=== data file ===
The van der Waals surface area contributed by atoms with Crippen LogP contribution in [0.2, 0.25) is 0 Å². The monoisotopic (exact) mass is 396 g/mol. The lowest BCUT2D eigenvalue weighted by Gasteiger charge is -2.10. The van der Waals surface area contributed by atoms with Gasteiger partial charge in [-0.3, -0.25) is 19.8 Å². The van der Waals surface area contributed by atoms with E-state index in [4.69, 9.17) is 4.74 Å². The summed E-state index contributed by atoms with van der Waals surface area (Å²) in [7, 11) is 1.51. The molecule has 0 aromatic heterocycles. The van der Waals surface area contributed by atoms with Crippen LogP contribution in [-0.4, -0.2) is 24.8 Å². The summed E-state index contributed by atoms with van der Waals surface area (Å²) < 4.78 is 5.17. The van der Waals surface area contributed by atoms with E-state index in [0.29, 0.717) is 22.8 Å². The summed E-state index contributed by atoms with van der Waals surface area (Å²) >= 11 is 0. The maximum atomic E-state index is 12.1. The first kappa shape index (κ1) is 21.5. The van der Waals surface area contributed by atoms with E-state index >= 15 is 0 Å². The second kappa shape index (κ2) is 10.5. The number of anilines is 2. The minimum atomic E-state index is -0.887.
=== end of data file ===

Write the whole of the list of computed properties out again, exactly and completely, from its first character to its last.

The van der Waals surface area contributed by atoms with Crippen LogP contribution in [0.2, 0.25) is 0 Å². The monoisotopic (exact) mass is 396 g/mol. The lowest BCUT2D eigenvalue weighted by Gasteiger charge is -2.10. The van der Waals surface area contributed by atoms with Gasteiger partial charge in [-0.3, -0.25) is 19.8 Å². The van der Waals surface area contributed by atoms with E-state index in [4.69, 9.17) is 4.74 Å². The summed E-state index contributed by atoms with van der Waals surface area (Å²) in [7, 11) is 1.51. The molecule has 0 aromatic heterocycles. The van der Waals surface area contributed by atoms with Crippen LogP contribution in [-0.4, -0.2) is 24.8 Å². The summed E-state index contributed by atoms with van der Waals surface area (Å²) < 4.78 is 5.17. The van der Waals surface area contributed by atoms with E-state index in [0.29, 0.717) is 22.8 Å². The summed E-state index contributed by atoms with van der Waals surface area (Å²) >= 11 is 0. The maximum atomic E-state index is 12.1. The first kappa shape index (κ1) is 21.5. The van der Waals surface area contributed by atoms with E-state index >= 15 is 0 Å². The second kappa shape index (κ2) is 10.5. The number of anilines is 2. The minimum atomic E-state index is -0.887.